Mating rituals, along with other necessary mating behaviors—such as mating calls and dances—are very necessary for males and females of the same species to indicate it's time to reproduce. If the mating ritual is rejected or not recognized, then not mating will occur and the species will be reproductively isolated from each other.

For instance, the blue-footed booby bird has a very elaborate mating dance the males must perform to woo the female. The female will either accept or reject the advances of the male, however, other bird species that don't have the same mating dance will be fully ignored by the female—meaning they have no chance of reproducing with a female blue-footed booby.

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Habitat Isolation

A flock of rainbow lorikeets perched on a tree

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Even very closely related species have preferences regarding where they live and where they reproduce. Sometimes, these preferred locations for reproductive events are incompatible between species, which leads to what's known as habitat isolation. Obviously, if individuals of two different species live nowhere near each other, there will be no opportunity to reproduce. This type of reproductive isolation leads to even further speciation.

However, even different species that live in the same locale may not be compatible due to their preferred place of reproduction. There are some birds that prefer a certain type of tree, or even different parts of the same tree, to lay their eggs and make their nests. If similar species of birds are in the area, they will choose different locations and will not interbreed. This keeps the species separate and unable to reproduce with one another.​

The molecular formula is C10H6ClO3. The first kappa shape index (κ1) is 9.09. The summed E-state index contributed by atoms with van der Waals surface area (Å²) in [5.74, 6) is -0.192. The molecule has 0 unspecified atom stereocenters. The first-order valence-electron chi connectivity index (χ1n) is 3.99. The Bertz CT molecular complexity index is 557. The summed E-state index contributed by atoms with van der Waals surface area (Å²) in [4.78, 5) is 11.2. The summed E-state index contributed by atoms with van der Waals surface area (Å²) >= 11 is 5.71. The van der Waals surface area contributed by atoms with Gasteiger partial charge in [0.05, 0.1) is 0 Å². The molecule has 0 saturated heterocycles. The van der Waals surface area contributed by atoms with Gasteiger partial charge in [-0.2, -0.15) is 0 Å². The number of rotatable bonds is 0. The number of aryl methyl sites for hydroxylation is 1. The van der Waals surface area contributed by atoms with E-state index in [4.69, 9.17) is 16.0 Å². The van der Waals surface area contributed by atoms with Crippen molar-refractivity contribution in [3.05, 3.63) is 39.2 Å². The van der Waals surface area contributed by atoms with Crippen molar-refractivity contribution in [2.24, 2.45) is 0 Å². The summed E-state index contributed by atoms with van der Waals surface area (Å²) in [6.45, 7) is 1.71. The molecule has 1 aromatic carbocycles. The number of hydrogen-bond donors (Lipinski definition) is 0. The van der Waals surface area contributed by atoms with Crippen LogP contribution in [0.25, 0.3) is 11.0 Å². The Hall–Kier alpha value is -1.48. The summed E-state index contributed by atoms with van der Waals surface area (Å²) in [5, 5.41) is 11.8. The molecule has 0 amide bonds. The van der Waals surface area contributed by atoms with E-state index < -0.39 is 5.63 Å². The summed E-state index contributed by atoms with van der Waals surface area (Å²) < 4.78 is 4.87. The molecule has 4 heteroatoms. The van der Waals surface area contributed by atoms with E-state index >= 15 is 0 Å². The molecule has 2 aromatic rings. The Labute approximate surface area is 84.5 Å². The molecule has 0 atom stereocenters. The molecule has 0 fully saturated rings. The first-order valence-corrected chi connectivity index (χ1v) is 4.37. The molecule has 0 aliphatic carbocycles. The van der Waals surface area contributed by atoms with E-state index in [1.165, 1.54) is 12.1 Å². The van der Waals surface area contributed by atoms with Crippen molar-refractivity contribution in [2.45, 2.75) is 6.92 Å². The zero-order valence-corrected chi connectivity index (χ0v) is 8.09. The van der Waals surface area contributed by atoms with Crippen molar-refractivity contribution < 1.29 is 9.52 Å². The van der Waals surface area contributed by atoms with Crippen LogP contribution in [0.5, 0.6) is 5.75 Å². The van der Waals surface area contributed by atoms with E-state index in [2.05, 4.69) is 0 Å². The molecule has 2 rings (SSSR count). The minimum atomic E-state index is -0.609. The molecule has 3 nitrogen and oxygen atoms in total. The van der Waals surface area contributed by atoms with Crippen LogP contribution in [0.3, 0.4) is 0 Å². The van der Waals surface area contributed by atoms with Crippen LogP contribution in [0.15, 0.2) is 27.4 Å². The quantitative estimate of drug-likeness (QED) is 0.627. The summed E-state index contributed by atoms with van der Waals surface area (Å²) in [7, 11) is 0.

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Gametic Isolation

A school of fish swirl around a reef in a marine ecosystem

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Gametic isolation ensures that only sperm of the same species can penetrate the egg of that species and no others. During sexual reproduction, the female egg is fused with the male sperm and, together, they create a zygote. If the sperm and egg are not compatible, fertilization cannot occur. Due to some chemical signals released by an egg, the sperm may not even be attracted to it. Another factor that prevents fusion is a sperm that can't penetrate an egg due to its own chemical make-up. Either of these reasons is sufficient to frustrate fusion and prevent the formation of a zygote.

This type of reproductive isolation is especially important for species that reproduce externally in water. For instance, the females of most fish species simply release their eggs into the water of their preferred breeding locale. Male fish of that species then come along and release their sperm over the eggs to fertilize them. However, since this takes place in a liquid environment, some of the sperm get swept away by water molecules and dispersed. Were there no gametic isolation mechanisms in place, any sperm could fuse with any egg, which would result in hybrids of whatever species happened to be mating in the water there at the time.

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Your Citation
Scoville, Heather. "How Prezygotic Isolation Leads to New Species." ThoughtCo, Sep. 5, 2021, Scoville, Heather. (2021, September 5). How Prezygotic Isolation Leads to New Species. Retrieved from Scoville, Heather. "How Prezygotic Isolation Leads to New Species." ThoughtCo. (accessed February 4, 2023).